‘Unashamedly pro-life.’ Updating coverage: Even as Supreme Court nominee Amy Coney Barrett dodged questions about her position on abortion, the Republican leading the confirmation process trumpeted her opposition to it.
■ A Judiciary Committee vote on the nomination could come as soon as next Thursday.
■ Vox: Seven key moments from Day 1 …
■ … including Barrett’s “telling” apology for using an offensive term while discussing LGBTQ rights.
■ Mayor Lightfoot is no fan of Barrett’s “originalist” judicial philosophy: “The Constitution didn’t even recognize me as a human.”
■ The Beachwood Reporter’s Steve Rhodes poses questions he wishes Democrats would ask.
Census last call: Thursday. The Supreme Court has cleared the Trump administration to cut the 2020 Census count short, foretelling funding and representational pain for Illinois—especially minority communities.
■ Haven’t done it yet? Do it now.
■ Students at some of Chicago’s most prestigious high schools are using Instagram to call out what the Tribune describes as entrenched cultures of racial inequality.
■ Black employees are suing McDonald’s in the Quad Cities, accusing managers of denigrating Black workers and retaliating against those who protested.
■ The Pulitzer Prize Board is rejecting calls to revoke its award to The New York Times’ “1619 Project.”
Dueling town halls. In lieu of a debate President Trump fled, Trump and Joe Biden are set for competing broadcasts at 7 p.m. Thursday on NBC and ABC.
■ As Biden dodges the question of whether he’d expand the Supreme Court, the Trib’s Eric Zorn says: “I wish they would use the term court balancing to describe the prospect of installing a few liberal justices on a high court that’s about to be dominated 6-3 by conservatives.”
■ PolitiFact: Biden’s wrong to portray Republicans’ push for Barrett as unconstitutional.
■ Axios: “Biden is the luckiest, least scrutinized frontrunner.”
Indiana groans. Hammond’s mayor says he sees “no way” Chicago can enforce the addition of Indiana to the states on its quarantine list.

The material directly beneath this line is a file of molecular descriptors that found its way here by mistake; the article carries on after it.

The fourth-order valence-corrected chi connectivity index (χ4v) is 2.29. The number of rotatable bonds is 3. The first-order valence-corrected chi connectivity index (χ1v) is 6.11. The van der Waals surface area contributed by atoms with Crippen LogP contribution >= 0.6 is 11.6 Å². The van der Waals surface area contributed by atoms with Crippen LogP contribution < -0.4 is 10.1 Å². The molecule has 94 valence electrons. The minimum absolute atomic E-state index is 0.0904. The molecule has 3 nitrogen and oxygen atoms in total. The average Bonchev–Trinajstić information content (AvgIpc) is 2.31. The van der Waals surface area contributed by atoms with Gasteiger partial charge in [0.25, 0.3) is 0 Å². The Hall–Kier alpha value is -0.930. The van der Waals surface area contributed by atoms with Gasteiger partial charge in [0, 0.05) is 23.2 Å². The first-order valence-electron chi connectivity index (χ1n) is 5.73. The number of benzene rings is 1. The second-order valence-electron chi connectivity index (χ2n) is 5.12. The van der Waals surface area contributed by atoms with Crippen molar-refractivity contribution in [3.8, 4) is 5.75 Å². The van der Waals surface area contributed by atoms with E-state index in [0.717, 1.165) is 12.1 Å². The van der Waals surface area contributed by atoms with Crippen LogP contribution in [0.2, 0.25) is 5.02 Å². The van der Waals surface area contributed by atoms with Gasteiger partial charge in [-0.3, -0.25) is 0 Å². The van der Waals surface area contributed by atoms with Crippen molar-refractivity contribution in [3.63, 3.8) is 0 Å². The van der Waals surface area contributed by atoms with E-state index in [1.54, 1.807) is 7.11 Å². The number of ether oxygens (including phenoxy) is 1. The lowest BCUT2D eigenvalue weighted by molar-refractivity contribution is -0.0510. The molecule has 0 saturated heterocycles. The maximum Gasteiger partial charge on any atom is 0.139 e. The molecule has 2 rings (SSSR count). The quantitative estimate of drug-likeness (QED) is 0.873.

■ The order applies only to those who spend a day or longer in those states.
■ Lincoln Park COVID-19 cases are surging.
■ Winnetka’s New Trier High School is giving up on in-person classes, for at least a while.
■ Tests of another coronavirus treatment candidate—Eli Lilly’s—have been suspended over safety concerns …
■ … but a public health expert says that’s a good thing.
‘What’s the best way to say I don’t know if I can see you while your girlfriend acts like a member of the Trump administration?’ The Sun-Times’ Neil Steinberg dons his “Mr. COVID Answer Man” hat.
■ The White House has been promoting a debunked “herd immunity” declaration signed by fake names. (Cartoon: Keith J. Taylor.)
■ The Conversation: “Schadenfreude over Trump’s COVID-19 diagnosis was more about cosmic justice than joy in another’s pain.”
■ A historian suggests this pandemic will never absolutely end.
‘A very arduous task.’ The Cook County Board of Elections is fighting to reduce a backlog of 20,000 vote-by-mail applications.
■ The system for letting voters check their voting status has been swamped, too.
■ The Sun-Times’ Phil Kadner is creeped out that the names and addresses of those who apply to vote by mail are public.
Pritzker vs. Pritzker. Gov. Pritzker’s cousin Jennifer—a longtime Republican who recently signed on to support Joe Biden for president—nevertheless is kicking half a million bucks in to defeat the Democratic governor’s push for a graduated Illinois income tax.
■ Four men who were wrongfully convicted in a 1986 murder prosecuted by Republican Cook County state’s attorney candidate Patrick O’Brien are backing the incumbent Democrat, Kim Foxx.
■ Do not go benighted into a polling place: Check the continually evolving Chicago Public Square voter guide.
Jacked up. Carjackings in 2020 have risen dramatically for Chicago.
■ After a pregnant woman was shot and killed on the porch of her South Side home early yesterday, her baby was delivered and in critical condition.
Pols in trouble. Cook County Commissioner Bridget Degnen—who campaigned on a promise to serve as a “full-time” commissioner—turns out to have been a secret owner of a company seeking to open marijuana shops across Illinois.
■ An ex-state representative and the son-in-law of Cook County Democratic boss Joe Berrios have pleaded not guilty to federal bribery charges.
Apple’s mask problem. The company’s new iPhones rely on Face ID—not touch—for authentication, troublesome for a society likely to be wearing face coverings for a while.
■ A speech coach shares tips for being expressive while wearing a mask.
■ The Washington Post: Don’t buy Apple’s hype about 5G cellular speeds.
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■ Yesterday’s Square bore a bum link to the phrase “kiss everyone in that audience.” Thanks to reader Jim Parks for flagging the mistake. Because Square loves corrections.